Monday, 19 March 2012


I recently attended the opening of the Oliver Cornet Gallery in Temple Bar, at the invite of a friend who is working there. A tiny space, it was nowhere near large enough to contain the people that spilled out onto the street blocking the ocassional passing car, and mingling with the crowds from the pub across the street. despite the cheap wine, the art itself was surprisingly rich. For another small independent fine art gallery I wasn't expecting much, but several of the artists showcased in the group show 'Convergence' were strikingly original. Maybe its after spending several months working in a conservative private gallery, where the art mainly consists of biscuit tin landscapes and the buyers were mostly bankers and big business men in designer suits, but I had developed rather low expectations of the contemporary Irish art scene. It probably helps that Oliver Cornet himself is a spry little Frenchman, with an evident taste for the delicate and whimsical. Most of the work was small, delicate studies in abstract lines and organic forms, from the ceramic shells and vessels of Annika Berglund, to the planescapes and prints of Hanneke van Ryswyk. One standout though was Mark Doherty's colourful manga-inspired drawings. Definitely cool enough to appeal to a younger generation of art makers and lovers, his work is also skillfully executed and with enough contemporary cultural and artistic references to pack a theoretical punch.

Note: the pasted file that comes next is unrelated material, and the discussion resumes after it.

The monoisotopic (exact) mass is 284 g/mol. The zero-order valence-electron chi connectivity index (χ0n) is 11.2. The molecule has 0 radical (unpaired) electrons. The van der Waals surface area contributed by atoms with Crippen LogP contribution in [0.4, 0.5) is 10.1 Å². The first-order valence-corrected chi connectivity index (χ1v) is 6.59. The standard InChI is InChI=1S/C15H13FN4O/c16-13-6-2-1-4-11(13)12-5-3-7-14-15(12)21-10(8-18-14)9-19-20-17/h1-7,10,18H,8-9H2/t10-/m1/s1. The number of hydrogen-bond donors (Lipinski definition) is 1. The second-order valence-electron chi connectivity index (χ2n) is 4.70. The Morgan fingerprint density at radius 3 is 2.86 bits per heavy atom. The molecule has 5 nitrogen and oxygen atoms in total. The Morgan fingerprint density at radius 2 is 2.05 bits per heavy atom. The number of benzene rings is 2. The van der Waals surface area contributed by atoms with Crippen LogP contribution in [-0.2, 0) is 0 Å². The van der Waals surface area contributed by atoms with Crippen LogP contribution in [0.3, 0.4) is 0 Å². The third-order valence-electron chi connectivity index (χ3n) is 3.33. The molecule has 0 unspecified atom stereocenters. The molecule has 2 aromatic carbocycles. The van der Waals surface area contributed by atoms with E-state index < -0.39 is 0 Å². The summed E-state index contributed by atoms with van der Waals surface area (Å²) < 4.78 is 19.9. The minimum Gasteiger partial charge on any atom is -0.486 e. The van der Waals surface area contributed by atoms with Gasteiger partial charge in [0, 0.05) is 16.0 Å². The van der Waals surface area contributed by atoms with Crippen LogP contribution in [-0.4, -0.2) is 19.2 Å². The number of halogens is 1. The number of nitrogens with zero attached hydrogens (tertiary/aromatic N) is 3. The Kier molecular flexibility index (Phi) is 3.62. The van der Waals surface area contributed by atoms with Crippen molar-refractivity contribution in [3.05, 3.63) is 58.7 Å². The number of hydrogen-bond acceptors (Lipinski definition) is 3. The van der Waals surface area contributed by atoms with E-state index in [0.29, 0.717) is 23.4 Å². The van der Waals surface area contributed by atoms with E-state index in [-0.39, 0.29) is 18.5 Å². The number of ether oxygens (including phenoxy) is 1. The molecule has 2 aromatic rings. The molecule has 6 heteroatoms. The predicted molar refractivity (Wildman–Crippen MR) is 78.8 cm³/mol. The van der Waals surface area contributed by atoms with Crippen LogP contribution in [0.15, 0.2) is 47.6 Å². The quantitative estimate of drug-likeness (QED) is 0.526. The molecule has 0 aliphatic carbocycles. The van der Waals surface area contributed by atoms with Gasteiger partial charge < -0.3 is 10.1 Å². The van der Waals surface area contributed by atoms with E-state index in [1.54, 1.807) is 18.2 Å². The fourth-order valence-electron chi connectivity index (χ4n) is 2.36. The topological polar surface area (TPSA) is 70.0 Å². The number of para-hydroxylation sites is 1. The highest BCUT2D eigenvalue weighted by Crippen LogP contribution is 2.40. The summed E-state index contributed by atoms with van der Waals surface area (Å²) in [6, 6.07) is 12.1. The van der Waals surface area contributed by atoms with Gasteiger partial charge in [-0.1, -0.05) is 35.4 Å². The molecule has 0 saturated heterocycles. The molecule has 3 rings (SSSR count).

"He seeks to create alternate worlds in which to satirize our own, allowing us to look at our foibles exaggerated and thus challenge them by laughing at ourselves. Through this framework, he builds narratives which address such diverse issues as body image, our view of the 'other' in society, urban social isolation, man's conflicted relationship with nature, and  society's newfound adoration of science, celebrity and material wealth, among other things."

The comic strip like appearance encourages a narrative reading of his works, which often resemble posters or advertisements in Japanese fashion magazines. The images upon close inpection are all slightly warped or grotesque, with figures resembling robots or animals and the colourful patterns and designs make the pictures not so much joyful and appealing, as bad acid trip nightmare.